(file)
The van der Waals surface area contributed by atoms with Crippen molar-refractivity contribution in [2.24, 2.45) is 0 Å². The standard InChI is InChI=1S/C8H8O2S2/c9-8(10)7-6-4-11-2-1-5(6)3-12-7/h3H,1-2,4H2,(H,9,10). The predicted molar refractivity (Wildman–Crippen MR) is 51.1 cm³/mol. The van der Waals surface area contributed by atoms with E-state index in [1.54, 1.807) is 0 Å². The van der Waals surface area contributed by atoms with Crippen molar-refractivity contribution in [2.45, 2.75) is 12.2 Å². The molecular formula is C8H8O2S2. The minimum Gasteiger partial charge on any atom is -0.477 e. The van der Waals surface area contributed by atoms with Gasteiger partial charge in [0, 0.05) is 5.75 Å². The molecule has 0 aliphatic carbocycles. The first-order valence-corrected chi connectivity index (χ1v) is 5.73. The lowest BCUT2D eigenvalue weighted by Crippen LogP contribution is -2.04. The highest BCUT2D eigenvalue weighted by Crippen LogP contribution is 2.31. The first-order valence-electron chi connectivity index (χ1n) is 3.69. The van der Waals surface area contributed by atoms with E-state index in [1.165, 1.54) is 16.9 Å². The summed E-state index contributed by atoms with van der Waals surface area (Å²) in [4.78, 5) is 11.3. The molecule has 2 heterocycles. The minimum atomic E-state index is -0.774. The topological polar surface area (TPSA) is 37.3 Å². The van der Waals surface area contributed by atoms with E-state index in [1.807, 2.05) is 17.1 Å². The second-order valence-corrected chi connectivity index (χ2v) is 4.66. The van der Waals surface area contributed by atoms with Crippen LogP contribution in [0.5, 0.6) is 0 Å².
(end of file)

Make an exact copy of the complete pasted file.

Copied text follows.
The van der Waals surface area contributed by atoms with Crippen molar-refractivity contribution in [2.24, 2.45) is 0 Å². The standard InChI is InChI=1S/C8H8O2S2/c9-8(10)7-6-4-11-2-1-5(6)3-12-7/h3H,1-2,4H2,(H,9,10). The predicted molar refractivity (Wildman–Crippen MR) is 51.1 cm³/mol. The van der Waals surface area contributed by atoms with E-state index in [1.54, 1.807) is 0 Å². The van der Waals surface area contributed by atoms with Crippen molar-refractivity contribution in [2.45, 2.75) is 12.2 Å². The molecular formula is C8H8O2S2. The minimum Gasteiger partial charge on any atom is -0.477 e. The van der Waals surface area contributed by atoms with Gasteiger partial charge in [0, 0.05) is 5.75 Å². The molecule has 0 aliphatic carbocycles. The first-order valence-corrected chi connectivity index (χ1v) is 5.73. The lowest BCUT2D eigenvalue weighted by Crippen LogP contribution is -2.04. The highest BCUT2D eigenvalue weighted by Crippen LogP contribution is 2.31. The first-order valence-electron chi connectivity index (χ1n) is 3.69. The van der Waals surface area contributed by atoms with E-state index in [1.165, 1.54) is 16.9 Å². The summed E-state index contributed by atoms with van der Waals surface area (Å²) in [4.78, 5) is 11.3. The molecule has 2 heterocycles. The minimum atomic E-state index is -0.774. The topological polar surface area (TPSA) is 37.3 Å². The van der Waals surface area contributed by atoms with E-state index in [1.807, 2.05) is 17.1 Å². The second-order valence-corrected chi connectivity index (χ2v) is 4.66. The van der Waals surface area contributed by atoms with Crippen LogP contribution in [0.5, 0.6) is 0 Å².